Despite the many benefits of using AI in the classroom, there are also several valid concerns about its use, especially when it comes to creating lesson plans. I hate to rain on the AI parade, but it’s important to be fully informed on tools that can impact your students’ learning experience! With that in mind, let’s explore a few reasons why you might want to steer clear of using an AI lesson plan generator.

When we get down to the absolute basics, we see that these AI models work by interpreting and generating text using the patterns that it was trained on. More simply, AI models generate an output that matches patterns found in its database related to our input. This means that, while our current era of AI is certainly more advanced than past editions, these models are still unable to “think” outside their programming.

But if AI models are providing us with ideas and information from this database that we haven’t considered, then isn’t it still helpful? Sure, but the fact of the matter is that AI models are unable to provide lesson plans with richness and diversity. They simply are not capable of genuine creativity and coming up with entirely new ideas or approaches in the same way that a human teacher can. It doesn’t know what will resonate with students, and it struggles to incorporate relatable events that will draw connections to make the content meaningful.

Besides that, since AI models draw from a finite database (ChatGPT’s database, for instance, contains 570GB of information), their ideas eventually begin to repeat themselves. I have seen this personally with many topics on ChatGPT, too—not only with brainstorming lesson plan ideas. In that same vein, imagine if everyone in your building were to use an AI lesson plan generator. Wouldn’t everyone’s way of teaching start to look the same? It could stifle innovation and individual teaching styles, leading to a homogenized teaching experience. Who wants that? At that point, it’s almost as if the AI models have become the teachers. No one wants that.

AI Lesson Plan Generators: The Misleading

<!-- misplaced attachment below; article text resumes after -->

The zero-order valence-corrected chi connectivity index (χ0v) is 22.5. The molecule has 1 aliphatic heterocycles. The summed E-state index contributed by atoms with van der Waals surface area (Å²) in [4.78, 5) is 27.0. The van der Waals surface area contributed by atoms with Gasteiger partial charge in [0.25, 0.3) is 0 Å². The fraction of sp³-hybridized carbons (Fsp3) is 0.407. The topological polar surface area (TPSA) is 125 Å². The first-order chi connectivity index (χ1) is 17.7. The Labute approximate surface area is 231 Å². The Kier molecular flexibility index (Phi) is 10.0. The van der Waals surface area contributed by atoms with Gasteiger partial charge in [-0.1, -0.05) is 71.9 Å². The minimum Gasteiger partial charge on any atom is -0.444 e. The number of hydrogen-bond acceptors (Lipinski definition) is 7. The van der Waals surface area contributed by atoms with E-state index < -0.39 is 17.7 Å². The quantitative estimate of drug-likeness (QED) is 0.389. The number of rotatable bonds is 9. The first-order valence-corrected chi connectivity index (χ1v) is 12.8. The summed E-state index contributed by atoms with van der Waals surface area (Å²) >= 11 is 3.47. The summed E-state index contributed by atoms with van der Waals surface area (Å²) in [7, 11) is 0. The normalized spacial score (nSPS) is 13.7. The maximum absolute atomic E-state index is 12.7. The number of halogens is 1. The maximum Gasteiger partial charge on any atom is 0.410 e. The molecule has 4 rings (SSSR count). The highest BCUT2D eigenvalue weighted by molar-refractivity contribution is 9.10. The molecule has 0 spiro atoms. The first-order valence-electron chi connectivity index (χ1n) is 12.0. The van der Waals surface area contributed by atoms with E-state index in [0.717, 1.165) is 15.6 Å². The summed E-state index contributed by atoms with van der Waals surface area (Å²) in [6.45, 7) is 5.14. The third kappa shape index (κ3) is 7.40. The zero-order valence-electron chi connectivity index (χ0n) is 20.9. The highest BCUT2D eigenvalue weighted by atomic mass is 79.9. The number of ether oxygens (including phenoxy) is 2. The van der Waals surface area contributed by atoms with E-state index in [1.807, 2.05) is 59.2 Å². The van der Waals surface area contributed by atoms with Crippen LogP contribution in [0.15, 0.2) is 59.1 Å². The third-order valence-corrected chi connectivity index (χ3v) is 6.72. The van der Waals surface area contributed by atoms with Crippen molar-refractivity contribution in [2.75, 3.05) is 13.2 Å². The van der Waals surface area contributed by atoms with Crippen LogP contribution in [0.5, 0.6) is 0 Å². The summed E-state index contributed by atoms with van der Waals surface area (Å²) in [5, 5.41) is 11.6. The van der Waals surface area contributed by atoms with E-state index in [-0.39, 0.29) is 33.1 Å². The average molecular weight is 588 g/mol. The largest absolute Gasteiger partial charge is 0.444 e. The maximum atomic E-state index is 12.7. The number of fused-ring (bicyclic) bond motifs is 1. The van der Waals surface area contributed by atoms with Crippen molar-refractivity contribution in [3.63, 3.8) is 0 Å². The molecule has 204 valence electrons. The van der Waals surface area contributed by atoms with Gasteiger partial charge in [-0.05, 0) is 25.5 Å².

AI models can be beneficial, but their pros don’t always outweigh the cons as outlined above. Further, there are several misconceptions about these AI models that should be cleared up.

For example, while it seems that ChatGPT is accurate in most situations, its database doesn’t contain any information past September 2021. How much has changed since then? How many scientific breakthroughs have surfaced in 2022 and beyond? The James Webb Space Telescope, for instance, launched on December 25th, 2021. That means that ChatGPT cannot verify that the telescope even launched, let alone access any of the information that NASA has gleaned from the telescope in the past year and a half.

Beyond that, there are a lot of times that AI models simply make mistakes. Sure, we make plenty of mistakes too as teachers—I’m not denying that! However, when you ask ChatGPT to create entire resources around a standard only to discover that the model is mistaken on the standard’s importance, then these simple mistakes turn into a waste of time and resources. Even worse, these mistakes could lead to confusion or misunderstandings, which we know is detrimental to the learning process. Your knowledge base is crucial to students in an ever-changing world.

Furthermore, while you think you’d have control over the content being created, the AI lesson plan generator may select certain materials or topic information to include that you may not have chosen yourself, or it might omit information that you believe is important. Past that, it might include only multiple choice questions while you prefer a mix of open-ended and multiple choice. Sure, you could tell Chat GPT what you want, but by time you get done rewriting your prompts and narrowing down your instructions in order to produce specifically what you wanted, you may as well have created the resource yourself in the same amount of time.